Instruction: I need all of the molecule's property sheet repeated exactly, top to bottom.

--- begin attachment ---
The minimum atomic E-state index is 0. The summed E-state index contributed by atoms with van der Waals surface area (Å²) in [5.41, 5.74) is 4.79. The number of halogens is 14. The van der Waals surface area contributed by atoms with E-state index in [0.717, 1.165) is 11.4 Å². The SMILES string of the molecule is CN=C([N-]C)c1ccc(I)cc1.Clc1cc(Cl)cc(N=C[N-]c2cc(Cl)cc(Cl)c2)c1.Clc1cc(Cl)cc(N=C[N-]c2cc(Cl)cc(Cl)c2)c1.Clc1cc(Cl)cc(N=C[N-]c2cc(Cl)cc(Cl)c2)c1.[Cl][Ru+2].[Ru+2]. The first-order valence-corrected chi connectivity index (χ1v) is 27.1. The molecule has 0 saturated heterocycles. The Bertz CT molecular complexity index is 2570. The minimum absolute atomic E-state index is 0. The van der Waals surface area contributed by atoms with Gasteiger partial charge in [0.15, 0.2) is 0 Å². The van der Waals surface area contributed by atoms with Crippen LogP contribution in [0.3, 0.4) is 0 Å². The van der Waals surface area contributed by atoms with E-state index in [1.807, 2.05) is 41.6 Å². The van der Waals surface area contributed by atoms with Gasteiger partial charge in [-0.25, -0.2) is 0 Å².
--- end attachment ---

The minimum atomic E-state index is 0. The summed E-state index contributed by atoms with van der Waals surface area (Å²) in [5.41, 5.74) is 4.79. The number of halogens is 14. The van der Waals surface area contributed by atoms with E-state index in [0.717, 1.165) is 11.4 Å². The SMILES string of the molecule is CN=C([N-]C)c1ccc(I)cc1.Clc1cc(Cl)cc(N=C[N-]c2cc(Cl)cc(Cl)c2)c1.Clc1cc(Cl)cc(N=C[N-]c2cc(Cl)cc(Cl)c2)c1.Clc1cc(Cl)cc(N=C[N-]c2cc(Cl)cc(Cl)c2)c1.[Cl][Ru+2].[Ru+2]. The first-order valence-corrected chi connectivity index (χ1v) is 27.1. The molecule has 0 saturated heterocycles. The Bertz CT molecular complexity index is 2570. The minimum absolute atomic E-state index is 0. The van der Waals surface area contributed by atoms with Gasteiger partial charge in [0.15, 0.2) is 0 Å². The van der Waals surface area contributed by atoms with Crippen LogP contribution in [0.3, 0.4) is 0 Å². The van der Waals surface area contributed by atoms with E-state index in [1.807, 2.05) is 41.6 Å². The van der Waals surface area contributed by atoms with Gasteiger partial charge in [-0.25, -0.2) is 0 Å².